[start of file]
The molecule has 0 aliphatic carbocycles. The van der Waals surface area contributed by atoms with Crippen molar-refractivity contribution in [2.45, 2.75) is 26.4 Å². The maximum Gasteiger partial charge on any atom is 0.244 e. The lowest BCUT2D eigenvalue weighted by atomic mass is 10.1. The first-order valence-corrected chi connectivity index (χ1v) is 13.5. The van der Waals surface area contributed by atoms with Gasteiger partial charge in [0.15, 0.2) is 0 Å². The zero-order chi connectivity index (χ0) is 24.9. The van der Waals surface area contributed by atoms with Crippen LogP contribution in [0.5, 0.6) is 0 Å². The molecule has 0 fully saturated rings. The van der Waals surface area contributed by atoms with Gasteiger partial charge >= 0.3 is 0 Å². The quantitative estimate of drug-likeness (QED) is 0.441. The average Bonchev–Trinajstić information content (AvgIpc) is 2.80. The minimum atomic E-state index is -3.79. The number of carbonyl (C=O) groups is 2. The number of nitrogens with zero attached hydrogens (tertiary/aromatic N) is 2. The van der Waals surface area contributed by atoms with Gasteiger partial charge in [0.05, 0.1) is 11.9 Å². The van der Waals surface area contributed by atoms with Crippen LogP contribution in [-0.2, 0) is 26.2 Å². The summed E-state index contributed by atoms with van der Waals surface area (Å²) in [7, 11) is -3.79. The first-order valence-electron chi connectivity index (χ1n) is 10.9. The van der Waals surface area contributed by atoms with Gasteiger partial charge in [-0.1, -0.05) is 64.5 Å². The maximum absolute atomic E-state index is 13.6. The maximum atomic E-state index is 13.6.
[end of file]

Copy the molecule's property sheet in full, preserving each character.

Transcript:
The molecule has 0 aliphatic carbocycles. The van der Waals surface area contributed by atoms with Crippen molar-refractivity contribution in [2.45, 2.75) is 26.4 Å². The maximum Gasteiger partial charge on any atom is 0.244 e. The lowest BCUT2D eigenvalue weighted by atomic mass is 10.1. The first-order valence-corrected chi connectivity index (χ1v) is 13.5. The van der Waals surface area contributed by atoms with Gasteiger partial charge in [0.15, 0.2) is 0 Å². The zero-order chi connectivity index (χ0) is 24.9. The van der Waals surface area contributed by atoms with Crippen LogP contribution in [0.5, 0.6) is 0 Å². The molecule has 0 fully saturated rings. The van der Waals surface area contributed by atoms with Gasteiger partial charge >= 0.3 is 0 Å². The quantitative estimate of drug-likeness (QED) is 0.441. The average Bonchev–Trinajstić information content (AvgIpc) is 2.80. The minimum atomic E-state index is -3.79. The number of carbonyl (C=O) groups is 2. The number of nitrogens with zero attached hydrogens (tertiary/aromatic N) is 2. The van der Waals surface area contributed by atoms with Gasteiger partial charge in [0.05, 0.1) is 11.9 Å². The van der Waals surface area contributed by atoms with Crippen LogP contribution in [-0.2, 0) is 26.2 Å². The summed E-state index contributed by atoms with van der Waals surface area (Å²) in [7, 11) is -3.79. The first-order valence-electron chi connectivity index (χ1n) is 10.9. The van der Waals surface area contributed by atoms with Gasteiger partial charge in [-0.1, -0.05) is 64.5 Å². The maximum absolute atomic E-state index is 13.6. The maximum atomic E-state index is 13.6.